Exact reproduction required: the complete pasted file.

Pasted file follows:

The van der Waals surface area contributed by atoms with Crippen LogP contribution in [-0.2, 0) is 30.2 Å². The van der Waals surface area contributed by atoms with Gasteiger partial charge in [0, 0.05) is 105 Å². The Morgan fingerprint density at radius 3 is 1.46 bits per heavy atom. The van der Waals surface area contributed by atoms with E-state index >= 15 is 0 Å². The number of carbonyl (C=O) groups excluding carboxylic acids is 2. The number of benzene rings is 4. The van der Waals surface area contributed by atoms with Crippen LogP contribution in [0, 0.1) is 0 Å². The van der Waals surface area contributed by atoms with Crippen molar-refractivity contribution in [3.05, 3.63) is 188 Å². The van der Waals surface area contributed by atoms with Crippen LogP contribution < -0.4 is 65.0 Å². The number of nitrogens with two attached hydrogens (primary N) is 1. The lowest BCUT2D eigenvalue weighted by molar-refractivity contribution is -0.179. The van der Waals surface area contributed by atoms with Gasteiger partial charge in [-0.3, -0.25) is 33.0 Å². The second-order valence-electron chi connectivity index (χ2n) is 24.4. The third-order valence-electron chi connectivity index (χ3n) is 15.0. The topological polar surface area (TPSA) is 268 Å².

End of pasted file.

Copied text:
The van der Waals surface area contributed by atoms with Crippen LogP contribution in [-0.2, 0) is 30.2 Å². The van der Waals surface area contributed by atoms with Gasteiger partial charge in [0, 0.05) is 105 Å². The Morgan fingerprint density at radius 3 is 1.46 bits per heavy atom. The van der Waals surface area contributed by atoms with E-state index >= 15 is 0 Å². The number of carbonyl (C=O) groups excluding carboxylic acids is 2. The number of benzene rings is 4. The van der Waals surface area contributed by atoms with Crippen LogP contribution in [0, 0.1) is 0 Å². The van der Waals surface area contributed by atoms with Crippen molar-refractivity contribution in [3.05, 3.63) is 188 Å². The van der Waals surface area contributed by atoms with Crippen LogP contribution < -0.4 is 65.0 Å². The number of nitrogens with two attached hydrogens (primary N) is 1. The lowest BCUT2D eigenvalue weighted by molar-refractivity contribution is -0.179. The van der Waals surface area contributed by atoms with Gasteiger partial charge in [-0.3, -0.25) is 33.0 Å². The second-order valence-electron chi connectivity index (χ2n) is 24.4. The third-order valence-electron chi connectivity index (χ3n) is 15.0. The topological polar surface area (TPSA) is 268 Å².